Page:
So I've discovered a pattern here. The Bat-books that focus on the villains are still pretty darn strong.
Paul Dini spends most of this issue letting the reader get to know The Broker, the real-estate agent to the star-villains of Gotham City. Dini lays out a nice reason that there are so many giant typewriters and abandoned amusement parks in Gotham, back in its manufacturing boom; it was almost Vegas-like for entertainment. Now it's a cesspool of abandoned zoos and empty specialty shops. That's a darn cool idea. Dini really excels at these villain features, Broker is a scumbag, but even he has his limits. While setting up Mr. Zsasz in a meat-packing warehouse, he discovers that Zsasz is planning on some sort of gory show involving children. Zsasz's casual violence when one of the kids speaks up was chilling; Zsasz just says "one side" and stabs into a cage, pulling out a bloody knife when he's done. That's one cold dude.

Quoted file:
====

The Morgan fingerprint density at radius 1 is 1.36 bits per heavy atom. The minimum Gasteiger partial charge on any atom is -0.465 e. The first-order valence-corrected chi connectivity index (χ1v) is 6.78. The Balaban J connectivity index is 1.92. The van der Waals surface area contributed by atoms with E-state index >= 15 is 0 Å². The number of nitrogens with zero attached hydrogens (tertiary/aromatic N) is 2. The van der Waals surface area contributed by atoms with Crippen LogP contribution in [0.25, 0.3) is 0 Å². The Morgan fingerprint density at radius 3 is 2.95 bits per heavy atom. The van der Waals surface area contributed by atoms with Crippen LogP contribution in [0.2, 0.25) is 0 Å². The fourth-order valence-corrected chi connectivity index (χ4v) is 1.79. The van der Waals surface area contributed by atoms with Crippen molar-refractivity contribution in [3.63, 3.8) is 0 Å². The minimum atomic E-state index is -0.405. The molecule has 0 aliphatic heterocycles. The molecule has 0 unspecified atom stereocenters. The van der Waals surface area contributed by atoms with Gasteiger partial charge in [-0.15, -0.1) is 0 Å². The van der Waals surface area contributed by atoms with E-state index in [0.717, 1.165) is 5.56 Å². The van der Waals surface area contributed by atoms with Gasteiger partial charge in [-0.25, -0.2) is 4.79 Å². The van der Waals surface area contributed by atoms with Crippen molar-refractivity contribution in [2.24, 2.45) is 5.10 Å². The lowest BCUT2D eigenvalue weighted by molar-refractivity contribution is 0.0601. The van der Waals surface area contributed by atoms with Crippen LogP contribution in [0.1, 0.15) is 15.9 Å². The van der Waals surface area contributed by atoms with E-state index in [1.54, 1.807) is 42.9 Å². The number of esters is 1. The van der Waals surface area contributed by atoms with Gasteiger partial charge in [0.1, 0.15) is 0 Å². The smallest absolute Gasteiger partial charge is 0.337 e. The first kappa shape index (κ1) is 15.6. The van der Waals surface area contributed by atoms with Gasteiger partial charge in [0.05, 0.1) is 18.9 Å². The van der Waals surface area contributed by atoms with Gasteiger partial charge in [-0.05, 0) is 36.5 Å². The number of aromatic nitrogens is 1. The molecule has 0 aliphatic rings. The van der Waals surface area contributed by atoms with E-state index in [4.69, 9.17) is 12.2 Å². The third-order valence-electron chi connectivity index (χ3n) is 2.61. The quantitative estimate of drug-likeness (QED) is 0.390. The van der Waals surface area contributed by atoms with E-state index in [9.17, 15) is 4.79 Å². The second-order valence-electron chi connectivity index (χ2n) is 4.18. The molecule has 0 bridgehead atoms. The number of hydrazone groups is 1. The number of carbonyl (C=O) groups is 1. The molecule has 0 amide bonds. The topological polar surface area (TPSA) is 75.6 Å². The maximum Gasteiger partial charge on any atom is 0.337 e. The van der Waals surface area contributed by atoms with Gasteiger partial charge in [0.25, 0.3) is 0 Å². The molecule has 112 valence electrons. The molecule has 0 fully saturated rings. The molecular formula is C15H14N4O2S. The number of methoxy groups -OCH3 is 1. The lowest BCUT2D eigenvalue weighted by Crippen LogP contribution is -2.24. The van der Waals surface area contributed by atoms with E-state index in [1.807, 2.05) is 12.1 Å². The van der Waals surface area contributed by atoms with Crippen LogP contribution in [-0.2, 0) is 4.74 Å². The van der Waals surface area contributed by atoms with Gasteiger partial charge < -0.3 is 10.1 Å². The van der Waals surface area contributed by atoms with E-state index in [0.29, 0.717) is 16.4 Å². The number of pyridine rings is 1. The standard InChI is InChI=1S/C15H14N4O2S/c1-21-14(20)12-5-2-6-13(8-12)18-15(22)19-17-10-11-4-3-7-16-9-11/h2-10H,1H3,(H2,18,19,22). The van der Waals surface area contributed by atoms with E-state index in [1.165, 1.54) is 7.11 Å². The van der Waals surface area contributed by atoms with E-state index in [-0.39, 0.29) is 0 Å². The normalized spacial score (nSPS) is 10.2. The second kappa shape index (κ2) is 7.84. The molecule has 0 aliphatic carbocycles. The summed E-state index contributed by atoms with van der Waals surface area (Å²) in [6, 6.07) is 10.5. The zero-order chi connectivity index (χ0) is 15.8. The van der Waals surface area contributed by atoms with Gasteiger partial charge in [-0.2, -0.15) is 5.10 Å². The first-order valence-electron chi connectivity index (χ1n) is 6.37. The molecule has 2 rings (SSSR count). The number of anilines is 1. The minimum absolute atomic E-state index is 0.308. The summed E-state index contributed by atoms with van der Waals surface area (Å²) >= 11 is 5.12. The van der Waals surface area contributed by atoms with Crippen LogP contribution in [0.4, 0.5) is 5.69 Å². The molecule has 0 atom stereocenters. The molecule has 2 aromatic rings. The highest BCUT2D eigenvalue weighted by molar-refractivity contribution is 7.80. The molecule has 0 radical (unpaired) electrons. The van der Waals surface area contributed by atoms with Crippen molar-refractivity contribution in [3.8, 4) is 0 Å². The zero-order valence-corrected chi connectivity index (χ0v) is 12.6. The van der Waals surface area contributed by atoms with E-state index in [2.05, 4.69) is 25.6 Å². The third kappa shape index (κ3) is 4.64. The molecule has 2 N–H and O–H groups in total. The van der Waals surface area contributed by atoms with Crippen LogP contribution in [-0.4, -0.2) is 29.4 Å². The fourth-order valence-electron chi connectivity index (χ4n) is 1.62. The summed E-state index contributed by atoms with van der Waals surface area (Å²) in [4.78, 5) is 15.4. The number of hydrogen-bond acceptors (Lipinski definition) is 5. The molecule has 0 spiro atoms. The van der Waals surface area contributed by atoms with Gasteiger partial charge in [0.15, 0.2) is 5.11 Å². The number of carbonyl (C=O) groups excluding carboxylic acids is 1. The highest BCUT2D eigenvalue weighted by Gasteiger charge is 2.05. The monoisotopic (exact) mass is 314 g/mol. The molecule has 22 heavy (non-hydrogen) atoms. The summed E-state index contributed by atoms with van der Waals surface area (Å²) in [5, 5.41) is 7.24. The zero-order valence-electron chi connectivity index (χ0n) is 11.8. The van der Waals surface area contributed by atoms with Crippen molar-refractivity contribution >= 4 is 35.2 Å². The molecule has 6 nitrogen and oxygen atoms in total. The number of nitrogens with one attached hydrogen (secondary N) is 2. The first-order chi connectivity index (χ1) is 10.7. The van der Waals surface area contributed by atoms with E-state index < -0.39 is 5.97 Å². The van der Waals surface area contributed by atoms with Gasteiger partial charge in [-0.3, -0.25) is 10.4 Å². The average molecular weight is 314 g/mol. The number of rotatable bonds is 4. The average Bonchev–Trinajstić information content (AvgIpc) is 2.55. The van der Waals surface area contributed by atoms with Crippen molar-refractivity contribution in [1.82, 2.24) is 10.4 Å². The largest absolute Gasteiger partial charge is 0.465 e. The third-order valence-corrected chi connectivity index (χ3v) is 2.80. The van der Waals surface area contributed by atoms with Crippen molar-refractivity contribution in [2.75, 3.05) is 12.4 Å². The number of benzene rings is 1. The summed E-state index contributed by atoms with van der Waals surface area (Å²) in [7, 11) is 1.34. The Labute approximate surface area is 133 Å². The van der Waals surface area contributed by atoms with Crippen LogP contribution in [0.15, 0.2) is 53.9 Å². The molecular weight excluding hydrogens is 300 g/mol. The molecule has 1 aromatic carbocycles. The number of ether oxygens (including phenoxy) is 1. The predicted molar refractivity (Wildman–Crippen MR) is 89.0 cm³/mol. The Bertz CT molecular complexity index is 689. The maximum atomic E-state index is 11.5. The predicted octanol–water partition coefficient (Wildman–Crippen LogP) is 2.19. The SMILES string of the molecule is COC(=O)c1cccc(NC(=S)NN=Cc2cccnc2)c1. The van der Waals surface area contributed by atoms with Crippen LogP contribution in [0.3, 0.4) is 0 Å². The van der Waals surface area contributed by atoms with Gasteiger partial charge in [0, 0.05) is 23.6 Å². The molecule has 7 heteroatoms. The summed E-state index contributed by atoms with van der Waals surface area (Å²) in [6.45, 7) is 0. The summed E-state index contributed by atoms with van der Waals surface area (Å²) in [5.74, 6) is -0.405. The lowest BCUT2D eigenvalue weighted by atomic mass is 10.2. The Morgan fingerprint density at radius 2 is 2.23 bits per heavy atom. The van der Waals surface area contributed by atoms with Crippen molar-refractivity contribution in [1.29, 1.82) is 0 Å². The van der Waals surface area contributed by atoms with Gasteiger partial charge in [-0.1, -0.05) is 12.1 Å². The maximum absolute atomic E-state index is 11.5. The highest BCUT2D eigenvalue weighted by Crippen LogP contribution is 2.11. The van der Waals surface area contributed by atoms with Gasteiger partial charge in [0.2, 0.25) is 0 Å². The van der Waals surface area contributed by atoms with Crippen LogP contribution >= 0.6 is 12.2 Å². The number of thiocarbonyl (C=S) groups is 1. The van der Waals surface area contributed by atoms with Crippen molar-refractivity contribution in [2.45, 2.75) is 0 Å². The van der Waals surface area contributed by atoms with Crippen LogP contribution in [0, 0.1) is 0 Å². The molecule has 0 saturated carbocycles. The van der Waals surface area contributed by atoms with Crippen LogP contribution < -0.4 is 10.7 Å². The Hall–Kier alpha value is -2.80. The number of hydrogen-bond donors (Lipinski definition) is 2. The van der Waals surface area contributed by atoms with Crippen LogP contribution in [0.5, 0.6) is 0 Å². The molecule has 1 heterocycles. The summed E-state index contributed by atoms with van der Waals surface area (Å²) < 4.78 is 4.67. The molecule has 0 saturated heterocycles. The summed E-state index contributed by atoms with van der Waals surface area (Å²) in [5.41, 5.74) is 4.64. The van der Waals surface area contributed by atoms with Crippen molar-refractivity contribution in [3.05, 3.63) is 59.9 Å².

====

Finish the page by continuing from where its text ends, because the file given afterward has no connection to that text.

I loved the idea that the Broker has given up info to Batman before. Dick Grayson (I need a quicker name for him as Batman. Maybe Nightbat or Batwing?) shows up demanding only the worst escapees from Arkham. He's willing to let some of the less-harmful villains slide for now so that he can nail the dangerous folks like Zsasz. Broker gives up the info, thinking about his own kids, and then takes a beating so that his clients will think Bats had to beat it out of him. The Broker is a fascinating and frankly likeable new character. I hope he's involved in the rest of this storyline.
Dustin Nguyen's work with Paul Dini has been strong since they teamed up, and this is no exception. His storytelling is clear and he does a nice job handling the variety of villains in the issue. His gloomy Gotham has a good, creepy feel to it.
The strong backup featuring Manhunter makes this one of the best values from DC these days. These two stories are well worth your $3.99.